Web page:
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Hicklink History, Family Crest & Coats of Arms



The ancient history of the Hicklink name begins with the ancient Anglo-Saxon tribes of Britain. The name is derived from when the family resided in Hickling, a parish in the county of Norfolk.

Early Origins of the Hicklink family


The surname Hicklink was first found in Norfolk at Hickling, a village and a civil parish that dates back to the Domesday Book of 1086 when it was listed as Hikelinga. [1]CITATION[CLOSE]
Williams, Dr Ann. And G.H. Martin, Eds., Domesday Book A Complete Translation. London: Penguin, 1992. Print. (ISBN 0-141-00523-8)
The place name literally meant "settlement of a family or followers of man called Hicel," from the Old English personal name + "-ingas". [2]CITATION[CLOSE]
Mills, A.D., Dictionary of English Place-Names. Oxford: Oxford University Press, 1991. Print. (ISBN 0-19-869156-4)
"A priory of Black canons, dedicated to the Virgin Mary, St. Augustine, and All Saints, was founded in the year 1185, by Theobald de Valentia or Valoins." [3]CITATION[CLOSE]
Lewis, Samuel, A Topographical Dictionary of England. Institute of Historical Research, 1848, Print.
Another Hickling is found in Nottinghamshire. This village near Melton Mowbray is on the southernmost border of Nottinghamshire. In this case, the place name was first listed as Hikelinge c. 1000 and later listed as Hechelinge in the Domesday Book. [2]CITATION[CLOSE]
Mills, A.D., Dictionary of English Place-Names. Oxford: Oxford University Press, 1991. Print. (ISBN 0-19-869156-4)
St. Luke's church "is a handsome ancient structure, with a lofty tower: the lid of a stone coffin, curiously inscribed with Runic characters, has been discovered in the chancel." [3]CITATION[CLOSE]
Lewis, Samuel, A Topographical Dictionary of England. Institute of Historical Research, 1848, Print.

Early History of the Hicklink family


This web page shows only a small excerpt of our Hicklink research.
Another 201 words (14 lines of text) covering the years 1163 and 1327 are included under the topic Early Hicklink History in all our PDF Extended History products and printed products wherever possible.

Hicklink Spelling Variations


Until quite recently, the English language has lacked a definite system of spelling rules. Consequently, Anglo-Saxon surnames are characterized by a multitude of spelling variations. Changes in Anglo-Saxon names were influenced by the evolution of the English language, as it incorporated elements of French, Latin, and other languages. Although Medieval scribes and church officials recorded names as they sounded, so it is common to find one person referred to by several different spellings of his surname, even the most literate people varied the spelling of their own names. Variations of the name Hicklink include Hickling, Hicklin, Hicking and others.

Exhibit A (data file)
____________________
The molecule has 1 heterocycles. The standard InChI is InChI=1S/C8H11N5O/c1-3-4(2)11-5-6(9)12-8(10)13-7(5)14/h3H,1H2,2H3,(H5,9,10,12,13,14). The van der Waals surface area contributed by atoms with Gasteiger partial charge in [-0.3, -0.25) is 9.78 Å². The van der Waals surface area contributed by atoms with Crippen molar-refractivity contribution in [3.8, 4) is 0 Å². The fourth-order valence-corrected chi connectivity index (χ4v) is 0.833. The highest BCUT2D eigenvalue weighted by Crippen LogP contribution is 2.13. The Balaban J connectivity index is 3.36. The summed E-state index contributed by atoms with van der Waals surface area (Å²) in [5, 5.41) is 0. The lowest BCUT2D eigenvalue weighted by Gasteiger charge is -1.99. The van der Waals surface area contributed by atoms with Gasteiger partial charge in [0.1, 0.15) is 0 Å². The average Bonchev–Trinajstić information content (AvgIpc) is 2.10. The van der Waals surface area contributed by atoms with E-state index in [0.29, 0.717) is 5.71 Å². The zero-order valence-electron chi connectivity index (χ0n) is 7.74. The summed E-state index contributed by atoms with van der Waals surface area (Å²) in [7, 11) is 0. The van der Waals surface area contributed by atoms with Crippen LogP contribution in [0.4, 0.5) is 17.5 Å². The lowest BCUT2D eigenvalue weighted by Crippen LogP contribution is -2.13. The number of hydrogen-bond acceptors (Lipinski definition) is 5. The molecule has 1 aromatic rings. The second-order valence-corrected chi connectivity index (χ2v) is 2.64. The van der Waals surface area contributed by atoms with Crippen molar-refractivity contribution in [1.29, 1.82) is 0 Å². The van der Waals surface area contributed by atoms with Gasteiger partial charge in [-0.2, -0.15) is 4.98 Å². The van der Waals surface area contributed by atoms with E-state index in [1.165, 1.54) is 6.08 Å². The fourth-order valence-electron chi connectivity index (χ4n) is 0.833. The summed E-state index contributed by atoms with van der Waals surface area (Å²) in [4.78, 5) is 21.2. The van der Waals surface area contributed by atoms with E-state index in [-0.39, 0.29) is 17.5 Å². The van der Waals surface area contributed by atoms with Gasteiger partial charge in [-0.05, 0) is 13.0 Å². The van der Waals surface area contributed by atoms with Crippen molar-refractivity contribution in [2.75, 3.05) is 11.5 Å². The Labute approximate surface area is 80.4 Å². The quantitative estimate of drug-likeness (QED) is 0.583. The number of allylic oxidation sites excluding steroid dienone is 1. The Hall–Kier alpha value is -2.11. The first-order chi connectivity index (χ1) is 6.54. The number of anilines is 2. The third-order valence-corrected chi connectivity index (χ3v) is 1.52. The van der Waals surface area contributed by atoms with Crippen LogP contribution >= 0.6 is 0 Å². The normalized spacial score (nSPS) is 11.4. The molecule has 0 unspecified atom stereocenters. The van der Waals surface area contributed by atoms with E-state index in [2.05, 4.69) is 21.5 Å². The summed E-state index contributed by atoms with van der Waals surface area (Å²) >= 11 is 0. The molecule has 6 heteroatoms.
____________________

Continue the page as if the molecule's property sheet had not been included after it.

Early Notables of the Hicklink family (pre 1700)


More information is included under the topic Early Hicklink Notables in all our PDF Extended History products and printed products wherever possible.

Migration of the Hicklink family to the New World and Oceana


Searching for a better life, many English families migrated to British colonies. Unfortunately, the majority of them traveled under extremely harsh conditions: overcrowding on the ships caused the majority of the immigrants to arrive diseased, famished, and destitute from the long journey across the ocean. For those families that arrived safely, modest prosperity was attainable, and many went on to make invaluable contributions to the development of the cultures of the new colonies. Research into the origins of individual families in North America revealed records of the immigration of a number of people bearing the name Hicklink or a variant listed above: John Hickling settled in Boston in 1769; Ebenezer Hickling settled in Philadelphia in 1798.

Hicklink Family Crest Products



See Also



Citations


  1. ^ Williams, Dr Ann. And G.H. Martin, Eds., Domesday Book A Complete Translation. London: Penguin, 1992. Print. (ISBN 0-141-00523-8)
  2. ^ Mills, A.D., Dictionary of English Place-Names. Oxford: Oxford University Press, 1991. Print. (ISBN 0-19-869156-4)
  3. ^ Lewis, Samuel, A Topographical Dictionary of England. Institute of Historical Research, 1848, Print.

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